University of Vermont AAHS


Watch Your Fences: A Horseman’s Guide to the Law of Adverse Possession

Robert O. Dawson
Professor of Law
University of Texas School of Law
AAHS Secretary/Treasurer

  [reproduced from Winter 2002 Caution:Horses]

            So, you own real estate—land.  How do you know what land you own?  Well, you have a deed that says you own property and it describes the property you own.  You got the deed from a person who owned the property and sold it to you.  You even remember buying a special insurance policy that says the person who sold you the property had a right to do so.  The deed is in your safe deposit box at the bank and has been recorded at the county courthouse.  What more could you want? 

            Legal Boundaries.  If you look at that deed, it describes your property, but does so in a foreign language.  It describes the property starting with a surveyor’s stake and then talks about compass directions and feet of distance to other markers.  These measurements should end where they began—like running the bases after hitting a home run—so they completely surround the property that is the subject of the deed.  Those words legally identify the property you own. 

            Now, suppose you want to use your deed as a map to walk the perimeter of your property—just to enhance you sense of ownership.  Unless you are a surveyor or have one at your elbow, you will almost certainly become hopelessly lost, at least after the little plastic surveyor’s flags tied to wooden stakes or bushes have disappeared--assuming the property was surveyed for the sale. 

Physical Boundaries.  You cannot use your deed to locate the physical boundaries of your property.  Yet, you know where those boundaries are.  How?  You were told where they are by the real estate agent who brokered the sale or by the previous owner.  You were told the property line starts at the corner of a fence and the state highway and then runs east to west along the state highway, then south along the county road until it reaches a fence that runs west to east next to the Smith place until it reaches Dickerson Creek.  It then follows the creek (in the middle) until it reaches a fence that runs south to north next to the Johnson property and finally reaches its starting place at the state highway.  If there was an earlier survey of the property, you should have been given a little drawing of the boundaries of the property you have purchased.  Such a drawing is simply a geometric illustration of your property and ordinarily does not include physical details, such as buildings or fences.  You might also find survey drawings at your local taxing authority—sometimes on its web site.  Those are likely also to include outline sketches of buildings, but not fences. 

If the property was surveyed for your purchase, it is good to familiarize yourself with its perimeter before the surveyor’s flags disappear.  Sometimes, property is not surveyed prior to transfer of ownership. That is true if you inherited the property or if there was an earlier survey along the same property lines you wish to use so there seems no need for a new and expensive survey.  Transfers of ownership without a survey are particularly vulnerable to misunderstandings about boundaries.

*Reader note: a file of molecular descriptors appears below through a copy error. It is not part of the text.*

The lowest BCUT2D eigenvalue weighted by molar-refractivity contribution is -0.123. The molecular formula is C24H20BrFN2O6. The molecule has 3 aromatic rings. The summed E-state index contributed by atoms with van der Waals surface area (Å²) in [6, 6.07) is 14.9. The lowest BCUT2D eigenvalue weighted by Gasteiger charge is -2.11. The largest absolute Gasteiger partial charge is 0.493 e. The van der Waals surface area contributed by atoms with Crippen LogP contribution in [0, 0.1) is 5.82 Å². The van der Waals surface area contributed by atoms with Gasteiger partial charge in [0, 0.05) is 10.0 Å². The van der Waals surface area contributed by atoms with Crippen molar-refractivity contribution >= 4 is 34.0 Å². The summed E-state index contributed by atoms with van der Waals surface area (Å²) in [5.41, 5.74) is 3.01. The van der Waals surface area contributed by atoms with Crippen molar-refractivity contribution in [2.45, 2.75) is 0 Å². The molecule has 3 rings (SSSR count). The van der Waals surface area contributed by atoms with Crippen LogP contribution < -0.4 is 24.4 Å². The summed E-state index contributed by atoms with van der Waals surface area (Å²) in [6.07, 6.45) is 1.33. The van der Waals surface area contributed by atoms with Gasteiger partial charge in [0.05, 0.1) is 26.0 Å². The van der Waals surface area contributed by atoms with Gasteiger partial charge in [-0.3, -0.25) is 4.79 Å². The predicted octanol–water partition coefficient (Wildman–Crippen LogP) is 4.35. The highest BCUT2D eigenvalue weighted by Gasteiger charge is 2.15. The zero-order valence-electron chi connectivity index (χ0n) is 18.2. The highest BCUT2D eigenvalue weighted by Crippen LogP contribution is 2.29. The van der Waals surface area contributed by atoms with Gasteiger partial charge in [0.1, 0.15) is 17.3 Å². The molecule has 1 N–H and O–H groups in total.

Most of the time, the property as described in your deed will be pretty much the same as the property you thought you bought as described by the previous owner or her agent.  Sometimes, however, there is a discrepancy of more than trivial dimensions.  When that occurs, you have a problem.  The discrepancy probably is just a mistake—nobody meant to cheat anybody.  It is just that at some point in the sequence of ownership someone made a mistake in where they believed the legal boundary line physically to be and that mistake was passed on from owner to owner.  

Often, the problem occurs because someone got the idea that a fence line is on the boundary of the property, while in reality it is to one side of that boundary or another.  Some fences are intended to be boundary fences and some are intended to be only livestock exclusion or containment fences but not to mark the property’s boundary.  An owner has no legal obligation to fence in the boundaries of his property and many do not. 

            An Illustration.  Suppose you purchased 100 acres described in your deed by the lines A-B-C-D-E-F-A.  Suppose, further, that a fence runs from B to E and you were mistakenly told that fence is the eastern boundary of your property.  Suppose, finally, that your neighbor, Johnson, also owns 100 acres, thinks she owns the area bounded by B-C-D-E-B (because that is what she was told by the seller of her property) and has built a horse barn on that area.  She also uses that area to graze her horses and has fenced off paddocks for that purpose. You are paying property taxes on the full 100 acres you own—including the 10 acres east of the fence--since the taxing authority bases its land taxes on deed records.  Johnson is paying taxes on her 100 acres, but not on the 10 acres in question, although she believes she is paying taxes on those acres.  She is, however, paying property taxes on the barn she built on that property because the taxing authority also believes the fence is the boundary.  Part of the problem is that nobody can just look at the property and accurately determine whether he is looking at 90, 100 or 110 acres.  There is a disconnection between the legal description of the property and its physical appearance.